A lack of bipartisanship and misinformation have been blamed for the failure of the voice to parliament referendum, as ‘yes’ supporters begin a painful post-mortem.
The proposal to create a constitutionally enshrined Aboriginal and Torres Strait Islander advisory body was declared defeated within 90 minutes of polls closing along most of Australia’s east coast.
It failed to garner a majority vote, with the ACT the only state or territory to vote ‘yes’ across the nation.
Australian Council Of Trade Unions President Michele O’Neil said the vote was effectively lost when the Liberal Party decided not to support the proposal.
“April 5th is the day that turned a positive invitation for change into a political and partisan campaign,” she said.
“This loss belongs to Peter Dutton and the Liberal Party.”
Prominent Indigenous activist and academic Marcia Langton suggested Mr Dutton had “cemented race hate into the body politic” in a way the ‘yes’ camp hadn’t foreseen last year.
“He has killed any hope of reconciliation, ably assisted by Senator Jacinta Nampijinpa Price and Nyunggai Warren Mundine,” she wrote in The Saturday Paper.
Federal Greens leader Adam Bandt branded Mr Dutton a master of misinformation.
“Peter Dutton ran a Trumpian campaign of misinformation and fear that has the potential to set back reconciliation in this country unless we address it,” he told reporters in Melbourne.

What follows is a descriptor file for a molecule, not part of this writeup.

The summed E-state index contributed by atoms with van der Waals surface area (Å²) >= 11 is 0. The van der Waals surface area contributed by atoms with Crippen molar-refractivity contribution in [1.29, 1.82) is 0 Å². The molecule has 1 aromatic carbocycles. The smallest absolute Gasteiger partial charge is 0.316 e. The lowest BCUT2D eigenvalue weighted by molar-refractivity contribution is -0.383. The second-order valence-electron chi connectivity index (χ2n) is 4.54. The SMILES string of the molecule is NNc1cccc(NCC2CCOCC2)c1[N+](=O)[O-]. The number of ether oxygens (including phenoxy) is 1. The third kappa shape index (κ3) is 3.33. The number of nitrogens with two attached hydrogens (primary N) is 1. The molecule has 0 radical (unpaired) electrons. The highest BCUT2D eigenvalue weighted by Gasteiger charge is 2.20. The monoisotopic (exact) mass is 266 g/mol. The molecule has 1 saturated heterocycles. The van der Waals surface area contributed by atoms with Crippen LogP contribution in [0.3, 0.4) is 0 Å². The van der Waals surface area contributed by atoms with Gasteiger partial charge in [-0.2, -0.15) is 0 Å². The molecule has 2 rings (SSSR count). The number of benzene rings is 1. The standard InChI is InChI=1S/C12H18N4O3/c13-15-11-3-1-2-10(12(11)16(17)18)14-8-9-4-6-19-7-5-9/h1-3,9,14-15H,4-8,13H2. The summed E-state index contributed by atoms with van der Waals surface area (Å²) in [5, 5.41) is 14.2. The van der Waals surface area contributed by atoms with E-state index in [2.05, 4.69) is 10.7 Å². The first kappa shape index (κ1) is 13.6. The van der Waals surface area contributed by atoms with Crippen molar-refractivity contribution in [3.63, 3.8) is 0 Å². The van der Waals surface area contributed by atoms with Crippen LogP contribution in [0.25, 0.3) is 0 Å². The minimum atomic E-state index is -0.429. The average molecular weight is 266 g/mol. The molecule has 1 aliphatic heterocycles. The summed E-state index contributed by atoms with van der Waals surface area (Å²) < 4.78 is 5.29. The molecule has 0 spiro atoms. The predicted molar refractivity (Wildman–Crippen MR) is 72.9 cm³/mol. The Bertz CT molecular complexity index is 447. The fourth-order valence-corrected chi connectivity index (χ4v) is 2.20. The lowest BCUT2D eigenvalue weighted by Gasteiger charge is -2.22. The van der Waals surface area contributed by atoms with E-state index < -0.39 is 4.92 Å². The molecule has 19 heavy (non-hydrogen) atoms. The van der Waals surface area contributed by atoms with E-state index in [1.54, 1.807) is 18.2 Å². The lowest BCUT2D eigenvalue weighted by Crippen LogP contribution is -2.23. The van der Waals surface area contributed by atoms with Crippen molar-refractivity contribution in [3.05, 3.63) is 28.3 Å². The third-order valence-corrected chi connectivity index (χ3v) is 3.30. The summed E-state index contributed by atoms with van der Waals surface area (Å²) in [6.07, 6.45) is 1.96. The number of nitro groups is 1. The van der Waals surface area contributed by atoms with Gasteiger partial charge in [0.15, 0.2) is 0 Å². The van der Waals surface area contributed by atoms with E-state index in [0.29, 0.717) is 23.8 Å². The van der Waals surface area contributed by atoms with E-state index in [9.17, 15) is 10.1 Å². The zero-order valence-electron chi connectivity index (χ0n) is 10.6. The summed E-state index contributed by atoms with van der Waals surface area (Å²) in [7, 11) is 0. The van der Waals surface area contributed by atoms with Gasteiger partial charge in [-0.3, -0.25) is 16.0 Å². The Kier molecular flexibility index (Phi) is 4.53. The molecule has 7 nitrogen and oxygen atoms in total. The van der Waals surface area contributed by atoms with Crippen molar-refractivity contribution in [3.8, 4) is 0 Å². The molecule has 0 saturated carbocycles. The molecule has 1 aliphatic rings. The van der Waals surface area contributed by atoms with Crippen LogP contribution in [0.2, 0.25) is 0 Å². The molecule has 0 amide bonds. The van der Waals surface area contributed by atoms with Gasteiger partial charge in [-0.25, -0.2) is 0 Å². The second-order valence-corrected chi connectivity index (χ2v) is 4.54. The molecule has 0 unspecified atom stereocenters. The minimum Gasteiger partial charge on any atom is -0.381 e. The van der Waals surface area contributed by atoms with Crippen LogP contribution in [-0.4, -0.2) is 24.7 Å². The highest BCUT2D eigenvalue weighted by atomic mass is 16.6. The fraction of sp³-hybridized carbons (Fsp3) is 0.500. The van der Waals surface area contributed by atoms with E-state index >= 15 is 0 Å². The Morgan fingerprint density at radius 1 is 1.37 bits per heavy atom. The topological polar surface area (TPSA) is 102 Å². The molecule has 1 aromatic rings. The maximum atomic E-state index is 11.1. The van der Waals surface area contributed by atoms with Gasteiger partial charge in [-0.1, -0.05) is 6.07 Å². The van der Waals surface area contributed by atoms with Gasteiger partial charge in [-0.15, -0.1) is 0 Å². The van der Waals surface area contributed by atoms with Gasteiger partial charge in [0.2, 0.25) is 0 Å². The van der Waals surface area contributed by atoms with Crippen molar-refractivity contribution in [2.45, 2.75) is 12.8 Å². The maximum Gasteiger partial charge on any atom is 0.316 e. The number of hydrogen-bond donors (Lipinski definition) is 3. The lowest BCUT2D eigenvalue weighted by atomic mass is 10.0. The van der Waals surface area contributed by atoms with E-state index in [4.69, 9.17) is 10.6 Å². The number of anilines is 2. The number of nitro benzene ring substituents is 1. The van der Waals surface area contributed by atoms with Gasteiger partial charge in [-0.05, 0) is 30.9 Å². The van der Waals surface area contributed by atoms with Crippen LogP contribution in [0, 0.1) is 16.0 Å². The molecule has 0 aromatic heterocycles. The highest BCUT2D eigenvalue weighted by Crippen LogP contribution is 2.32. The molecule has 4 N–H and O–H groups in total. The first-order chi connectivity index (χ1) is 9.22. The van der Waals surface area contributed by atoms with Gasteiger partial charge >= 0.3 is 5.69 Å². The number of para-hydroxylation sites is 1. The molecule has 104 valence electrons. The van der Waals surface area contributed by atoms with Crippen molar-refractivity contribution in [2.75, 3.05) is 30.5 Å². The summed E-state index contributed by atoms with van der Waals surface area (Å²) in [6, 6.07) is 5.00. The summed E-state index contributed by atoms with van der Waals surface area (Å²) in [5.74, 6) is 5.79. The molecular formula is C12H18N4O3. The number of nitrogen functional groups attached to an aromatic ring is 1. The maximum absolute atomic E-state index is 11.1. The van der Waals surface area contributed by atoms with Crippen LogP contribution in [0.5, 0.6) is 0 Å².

Liberal MP Julian Leeser, who resigned as shadow minister for Indigenous Australians over his party’s voice stance, said he did not blame Mr Dutton for the result but acknowledged people on both sides of the debate had said “bad things”.
“I’m worried about extremes in our politics (from the) Corbanite left and the Trumpian right,” the ‘yes’ campaigner told ABC TV.
“Australians always have to focus on the vast middle and yesterday the vast middle voted no.”
The Australian Medical Association, St Vincent de Paul Society, Business Council of Australia and Australian Nursing and Midwifery Federation all expressed dismay at the result.
Former prime minister and Beyond Blue chair Julia Gillard said it was a moment for Australia to reflect.
“While the referendum result is not the one I had hoped for, I remain hopeful that all Australians want to heal divisions and create a better future together,” she said.
“The referendum result will be distressing, particularly for many First Nations people.”
As some Indigenous leaders began a week of silence, Victoria’s democratically-elected First People’s Assembly urged Aboriginal Australians to be gentle on themselves and others.
“We know the referendum has been hard going for community,” the assembly said.
“We’re mob. We’ve been here for more than 60,000 years and we’re not going anywhere.”
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